In our work coaching lawyers about how to use task codes, one of the most interesting innovations we’ve seen was from firms that have created a special code to internally track work that fell outside the scope defined by each engagement letter. This led to the sixth and final recommendation from our research: Create an internal code for work that is out of scope.
At the beginning of every matter, lawyers should be asking clients about their goals and expectations so that the legal team delivers what the client needs and is willing to pay for. A failure to get a clear understanding at the beginning of a matter can lead to unnecessary work, strained client relations, and ultimately to reduced realization and profitability if clients refuse to pay their bills.
Anyone who has ever worked at a law firm knows that a clear definition of scope at the beginning of a matter often simply does not happen. Many lawyers are impatient problem solvers and they like to just jump in and start working. In our Legal Project Management Quick Reference Guide, we quote the executive director of an AmLaw 100 firm (who preferred to remain anonymous) about the ambiguities in a typical engagement letter:
The scope of work often contained in our engagement letters is generally no more than one or two lines. Lawyers are missing an opportunity to clearly specify the scope of what is included in each matter and what is not.
And even if an engagement letter is well defined, there is the question of who sees it. A senior executive at a different AmLaw 100 firm (who also preferred to remain anonymous) recently did an informal survey of senior associates during a talk he gave on LPM. He asked very simply, “How many of you have seen the engagement letter for the matters you’ve worked on lately?” Only one in four raised their hands. To put it another way, three out of four of these lawyers had no way of knowing what was in scope and what was not. When this executive later shared those results with a group of partners, “they were horrified.”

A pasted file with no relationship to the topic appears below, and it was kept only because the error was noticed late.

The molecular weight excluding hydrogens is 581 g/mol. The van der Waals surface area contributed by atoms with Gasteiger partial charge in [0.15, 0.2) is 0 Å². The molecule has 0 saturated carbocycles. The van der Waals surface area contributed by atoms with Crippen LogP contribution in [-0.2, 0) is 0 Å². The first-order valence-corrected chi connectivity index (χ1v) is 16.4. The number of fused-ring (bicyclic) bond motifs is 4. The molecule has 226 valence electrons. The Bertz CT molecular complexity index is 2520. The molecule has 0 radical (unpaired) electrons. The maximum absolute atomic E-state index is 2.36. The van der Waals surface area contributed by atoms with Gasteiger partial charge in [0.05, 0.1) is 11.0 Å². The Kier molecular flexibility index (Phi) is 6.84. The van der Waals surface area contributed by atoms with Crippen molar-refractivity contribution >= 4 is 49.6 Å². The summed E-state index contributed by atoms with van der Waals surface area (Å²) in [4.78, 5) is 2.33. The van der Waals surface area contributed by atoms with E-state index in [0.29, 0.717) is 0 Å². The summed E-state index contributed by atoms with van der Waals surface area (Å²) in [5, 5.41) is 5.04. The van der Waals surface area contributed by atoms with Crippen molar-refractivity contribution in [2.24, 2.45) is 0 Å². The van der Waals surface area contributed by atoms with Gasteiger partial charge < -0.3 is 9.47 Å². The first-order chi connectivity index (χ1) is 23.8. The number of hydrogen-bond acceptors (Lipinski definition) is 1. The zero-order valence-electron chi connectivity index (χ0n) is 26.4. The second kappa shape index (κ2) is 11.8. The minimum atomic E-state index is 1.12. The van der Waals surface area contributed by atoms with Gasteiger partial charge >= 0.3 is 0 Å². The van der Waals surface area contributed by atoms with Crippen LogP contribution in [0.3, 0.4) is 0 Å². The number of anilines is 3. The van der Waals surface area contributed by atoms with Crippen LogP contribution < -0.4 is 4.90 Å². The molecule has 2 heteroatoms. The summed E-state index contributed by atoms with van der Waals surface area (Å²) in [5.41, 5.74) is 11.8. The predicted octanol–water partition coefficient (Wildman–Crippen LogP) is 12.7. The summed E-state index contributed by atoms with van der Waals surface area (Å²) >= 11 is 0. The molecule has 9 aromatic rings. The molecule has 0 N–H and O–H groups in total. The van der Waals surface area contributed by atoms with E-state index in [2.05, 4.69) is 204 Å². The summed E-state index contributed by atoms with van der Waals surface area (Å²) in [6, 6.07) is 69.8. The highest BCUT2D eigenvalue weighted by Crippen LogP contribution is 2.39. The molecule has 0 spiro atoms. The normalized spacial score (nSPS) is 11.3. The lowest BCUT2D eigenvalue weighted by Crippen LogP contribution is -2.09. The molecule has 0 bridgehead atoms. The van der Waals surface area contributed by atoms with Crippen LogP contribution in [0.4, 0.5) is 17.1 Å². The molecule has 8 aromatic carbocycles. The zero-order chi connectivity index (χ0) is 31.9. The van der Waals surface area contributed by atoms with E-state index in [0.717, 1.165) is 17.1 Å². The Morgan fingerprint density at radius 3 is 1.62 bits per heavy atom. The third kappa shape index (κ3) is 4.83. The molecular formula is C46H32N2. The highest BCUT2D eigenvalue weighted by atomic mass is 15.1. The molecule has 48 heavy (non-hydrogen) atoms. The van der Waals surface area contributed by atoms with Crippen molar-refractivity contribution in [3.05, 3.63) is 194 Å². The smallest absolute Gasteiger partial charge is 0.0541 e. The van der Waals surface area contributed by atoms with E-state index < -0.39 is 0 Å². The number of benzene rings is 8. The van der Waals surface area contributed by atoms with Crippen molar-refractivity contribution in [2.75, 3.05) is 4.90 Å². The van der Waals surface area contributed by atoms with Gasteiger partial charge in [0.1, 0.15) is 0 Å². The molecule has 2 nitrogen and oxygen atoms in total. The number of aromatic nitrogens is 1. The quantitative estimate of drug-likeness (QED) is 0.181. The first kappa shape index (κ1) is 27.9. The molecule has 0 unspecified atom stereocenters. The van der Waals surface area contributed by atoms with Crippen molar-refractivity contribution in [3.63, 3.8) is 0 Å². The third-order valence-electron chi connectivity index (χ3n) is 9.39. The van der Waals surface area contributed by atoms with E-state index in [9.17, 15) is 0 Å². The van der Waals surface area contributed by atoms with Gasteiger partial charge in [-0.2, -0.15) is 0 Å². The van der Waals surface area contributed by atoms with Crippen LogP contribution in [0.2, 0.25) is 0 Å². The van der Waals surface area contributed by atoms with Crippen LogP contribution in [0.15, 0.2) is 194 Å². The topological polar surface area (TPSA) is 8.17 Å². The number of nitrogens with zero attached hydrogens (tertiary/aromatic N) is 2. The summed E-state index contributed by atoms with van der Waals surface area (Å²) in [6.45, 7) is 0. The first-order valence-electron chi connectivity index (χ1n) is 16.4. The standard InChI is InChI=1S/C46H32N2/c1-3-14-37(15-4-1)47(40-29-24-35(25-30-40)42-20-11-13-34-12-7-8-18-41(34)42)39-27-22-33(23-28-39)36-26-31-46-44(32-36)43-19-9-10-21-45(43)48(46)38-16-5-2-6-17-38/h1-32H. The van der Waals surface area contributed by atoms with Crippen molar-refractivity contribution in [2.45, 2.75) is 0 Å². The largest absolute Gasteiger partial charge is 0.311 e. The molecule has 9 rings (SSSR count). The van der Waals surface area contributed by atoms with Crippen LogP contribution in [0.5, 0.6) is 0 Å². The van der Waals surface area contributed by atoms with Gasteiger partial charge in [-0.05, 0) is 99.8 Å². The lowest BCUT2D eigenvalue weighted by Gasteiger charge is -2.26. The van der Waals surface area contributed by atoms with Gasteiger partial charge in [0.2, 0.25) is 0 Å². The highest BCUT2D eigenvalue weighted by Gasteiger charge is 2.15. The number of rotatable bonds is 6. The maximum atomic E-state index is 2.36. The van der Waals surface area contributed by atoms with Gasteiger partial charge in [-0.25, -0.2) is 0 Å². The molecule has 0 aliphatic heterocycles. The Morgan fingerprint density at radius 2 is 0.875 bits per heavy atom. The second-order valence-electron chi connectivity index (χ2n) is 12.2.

Any system that requires lawyers to classify some hours as out of scope starts with a huge benefit, simply by requiring lawyers to be clear about the distinction.
At the beginning of key matters at Bilzin Sumberg, they now post the statement of scope on their intranet, where every team member can review it. Then lawyers are required to record each hour worked under two different codes in their accounting system: one for work within scope and the other for work that falls outside scope.
As Bilzin Partner Al Dotson summed it up:
Keeping the scope of work top of mind has many benefits. The tactic of tracking out of scope work requires:
- An understanding by all billers to the file as to what the scope of work is
- An ongoing recognition of the status of the matter and when a task is out of scope
- An understanding of the protocols to be followed when out of scope work is requested or done
This benefits both the client and the law firm and often is the basis for clearer communication.
The idea of having a separate code for work that is out of scope is directly related to one key goal of the entire task code movement -- to improve cost estimates before similar matters begin: